At this point, I was enjoying the book so much that I went online and gifted a copy to a friend of mine in Mumbai who has similar taste to mine when it comes to travel.
In the next chapter where Srinath goes to Jaisalmer he gets to be a bit of himself, moving around without a laid down itinerary for all days. He goes camel ride, camping in desert, stay in the fort and so on. Needless to say I enjoyed this chapter. The next tour of Srinath is to Fort Kochi, where he goes on a conducted tour on a boat in the backwaters which he completes under influence of Toddy. Srinath’s tour to Uzbekistan, a country which he himself introduces to us as one which holds historic places like Samarkund. His tour to Uzbekistan mostly is wasted due to his fellow travellers in the tour preferring for only night life activities. I am left wondering on choices people make – if night life is all that they care (which is a personal choice that I have nothing to say) why waste money on a conducted tour in the first place, won’t an Air ticket & Hotel reservation suffix?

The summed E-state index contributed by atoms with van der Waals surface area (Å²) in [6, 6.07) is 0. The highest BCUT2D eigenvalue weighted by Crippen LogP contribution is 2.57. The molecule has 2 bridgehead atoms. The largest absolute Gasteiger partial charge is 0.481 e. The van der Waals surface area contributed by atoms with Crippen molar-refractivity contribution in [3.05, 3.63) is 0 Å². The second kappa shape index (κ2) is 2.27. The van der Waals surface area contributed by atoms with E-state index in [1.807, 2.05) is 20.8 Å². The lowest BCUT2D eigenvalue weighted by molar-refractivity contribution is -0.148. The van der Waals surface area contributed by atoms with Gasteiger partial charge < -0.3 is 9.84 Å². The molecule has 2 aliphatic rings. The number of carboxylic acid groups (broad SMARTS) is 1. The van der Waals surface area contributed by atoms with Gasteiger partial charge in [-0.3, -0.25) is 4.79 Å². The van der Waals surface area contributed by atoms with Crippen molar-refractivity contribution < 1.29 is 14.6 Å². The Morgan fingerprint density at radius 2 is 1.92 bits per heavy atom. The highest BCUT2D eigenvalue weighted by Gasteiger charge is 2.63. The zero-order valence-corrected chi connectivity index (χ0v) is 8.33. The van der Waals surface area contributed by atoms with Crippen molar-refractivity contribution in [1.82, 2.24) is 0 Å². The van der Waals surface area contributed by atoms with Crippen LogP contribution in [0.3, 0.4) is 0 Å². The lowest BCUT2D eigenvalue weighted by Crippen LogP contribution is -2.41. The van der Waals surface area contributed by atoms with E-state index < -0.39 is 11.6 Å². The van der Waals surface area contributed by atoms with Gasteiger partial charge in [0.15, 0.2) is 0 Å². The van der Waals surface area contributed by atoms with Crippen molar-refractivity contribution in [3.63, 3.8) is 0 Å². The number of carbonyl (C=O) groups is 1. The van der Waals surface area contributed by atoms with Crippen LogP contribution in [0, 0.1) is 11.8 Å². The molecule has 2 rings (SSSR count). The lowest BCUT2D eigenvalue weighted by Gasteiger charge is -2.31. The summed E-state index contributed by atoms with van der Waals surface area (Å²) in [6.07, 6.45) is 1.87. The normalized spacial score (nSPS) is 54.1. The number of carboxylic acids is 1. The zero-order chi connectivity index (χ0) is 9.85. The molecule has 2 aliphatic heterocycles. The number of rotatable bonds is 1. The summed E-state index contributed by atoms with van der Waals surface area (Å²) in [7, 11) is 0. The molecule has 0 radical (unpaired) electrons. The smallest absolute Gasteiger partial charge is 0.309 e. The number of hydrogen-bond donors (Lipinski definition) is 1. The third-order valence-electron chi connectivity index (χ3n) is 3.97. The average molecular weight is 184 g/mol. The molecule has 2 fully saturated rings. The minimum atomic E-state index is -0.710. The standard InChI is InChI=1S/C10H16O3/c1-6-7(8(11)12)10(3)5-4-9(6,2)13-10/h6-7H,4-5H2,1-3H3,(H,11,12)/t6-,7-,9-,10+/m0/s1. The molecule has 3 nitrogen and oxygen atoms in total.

After this the book changes gear, turning from a Travel show to a factual documentary. The chapter on the slum tour in Dharavi would have been a nice standalone article but somehow didn’t fit into till then humorous narrative of the book. When I started reading the chapter on Srinath’s tour to Assam & Meghalaya (conducted by Journeys with Meaning) I was thrilled that I will get to know more about a part (North East) of my own country which I know very little of. As a matter of fact I probably know more about South Africa or Turkey (both places I haven’t visited) than what I know of Sikkim or Nagaland (other states in North East India). Unfortunately Srinath fails us by not doing justice to his visits to Kaziranga National Park (my son is behind me for last two years asking me to take him there), Shillong, Khyrim Kingdom or the living bridges of Cherrapunji. Instead of being a travelogue the author veers into social & environmental issues prevalent there. I am not being insensitive to people suffering in this region, but the book jacket didn’t warn me about containing this. I get a similar feeling in his tours of Rajasthan Kabir Yathra and Shodh Yatra to Madhya Pradesh. The grassroot innovations talked in Shodh Yatra would have made an interesting book by itself. The last chapter of the book (which also its biggest) is about Srinath’s pilgrimage as Warkaris (devotees of lord) to Lord Panduranga temple in Pandharpur from Pune as part of a Wari. The logistical scale of the whole wari event is mind-boggling and inspiring but certainly not humorous which is what I looked for when I bought the book.